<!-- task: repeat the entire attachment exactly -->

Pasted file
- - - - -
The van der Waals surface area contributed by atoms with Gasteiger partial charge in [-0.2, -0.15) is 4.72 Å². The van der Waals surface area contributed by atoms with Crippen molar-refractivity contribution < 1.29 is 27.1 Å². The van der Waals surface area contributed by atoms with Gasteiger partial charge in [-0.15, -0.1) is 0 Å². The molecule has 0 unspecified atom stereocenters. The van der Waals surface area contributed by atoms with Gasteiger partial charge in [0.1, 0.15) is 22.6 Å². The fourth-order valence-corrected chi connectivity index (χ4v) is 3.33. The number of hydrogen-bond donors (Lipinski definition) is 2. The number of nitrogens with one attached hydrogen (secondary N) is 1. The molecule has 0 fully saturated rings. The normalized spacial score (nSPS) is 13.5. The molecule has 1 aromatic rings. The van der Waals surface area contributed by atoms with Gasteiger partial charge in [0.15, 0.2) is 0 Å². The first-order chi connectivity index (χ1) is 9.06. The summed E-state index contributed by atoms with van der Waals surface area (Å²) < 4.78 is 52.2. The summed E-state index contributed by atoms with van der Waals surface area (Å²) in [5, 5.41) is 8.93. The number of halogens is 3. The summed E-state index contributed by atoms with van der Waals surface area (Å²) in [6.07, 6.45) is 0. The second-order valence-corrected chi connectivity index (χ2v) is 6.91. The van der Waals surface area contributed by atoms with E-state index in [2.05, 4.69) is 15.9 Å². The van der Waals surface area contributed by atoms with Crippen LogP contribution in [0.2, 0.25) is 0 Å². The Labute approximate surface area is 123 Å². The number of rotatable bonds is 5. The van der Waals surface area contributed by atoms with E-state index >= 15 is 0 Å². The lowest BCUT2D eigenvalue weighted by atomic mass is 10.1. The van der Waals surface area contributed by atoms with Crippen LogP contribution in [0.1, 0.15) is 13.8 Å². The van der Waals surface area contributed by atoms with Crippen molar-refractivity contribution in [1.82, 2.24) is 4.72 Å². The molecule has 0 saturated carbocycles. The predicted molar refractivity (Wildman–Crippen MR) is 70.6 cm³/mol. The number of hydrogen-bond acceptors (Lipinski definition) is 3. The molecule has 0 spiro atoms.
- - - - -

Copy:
The van der Waals surface area contributed by atoms with Gasteiger partial charge in [-0.2, -0.15) is 4.72 Å². The van der Waals surface area contributed by atoms with Crippen molar-refractivity contribution < 1.29 is 27.1 Å². The van der Waals surface area contributed by atoms with Gasteiger partial charge in [-0.15, -0.1) is 0 Å². The molecule has 0 unspecified atom stereocenters. The van der Waals surface area contributed by atoms with Gasteiger partial charge in [0.1, 0.15) is 22.6 Å². The fourth-order valence-corrected chi connectivity index (χ4v) is 3.33. The number of hydrogen-bond donors (Lipinski definition) is 2. The number of nitrogens with one attached hydrogen (secondary N) is 1. The molecule has 0 fully saturated rings. The normalized spacial score (nSPS) is 13.5. The molecule has 1 aromatic rings. The van der Waals surface area contributed by atoms with Gasteiger partial charge in [0.15, 0.2) is 0 Å². The first-order chi connectivity index (χ1) is 9.06. The summed E-state index contributed by atoms with van der Waals surface area (Å²) < 4.78 is 52.2. The summed E-state index contributed by atoms with van der Waals surface area (Å²) in [5, 5.41) is 8.93. The number of halogens is 3. The summed E-state index contributed by atoms with van der Waals surface area (Å²) in [6.07, 6.45) is 0. The second-order valence-corrected chi connectivity index (χ2v) is 6.91. The van der Waals surface area contributed by atoms with E-state index in [2.05, 4.69) is 15.9 Å². The van der Waals surface area contributed by atoms with Crippen LogP contribution in [0.2, 0.25) is 0 Å². The Labute approximate surface area is 123 Å². The number of rotatable bonds is 5. The van der Waals surface area contributed by atoms with E-state index >= 15 is 0 Å². The lowest BCUT2D eigenvalue weighted by atomic mass is 10.1. The van der Waals surface area contributed by atoms with Crippen LogP contribution in [0.1, 0.15) is 13.8 Å². The van der Waals surface area contributed by atoms with Crippen molar-refractivity contribution in [1.82, 2.24) is 4.72 Å². The molecule has 0 saturated carbocycles. The predicted molar refractivity (Wildman–Crippen MR) is 70.6 cm³/mol. The number of hydrogen-bond acceptors (Lipinski definition) is 3. The molecule has 0 spiro atoms.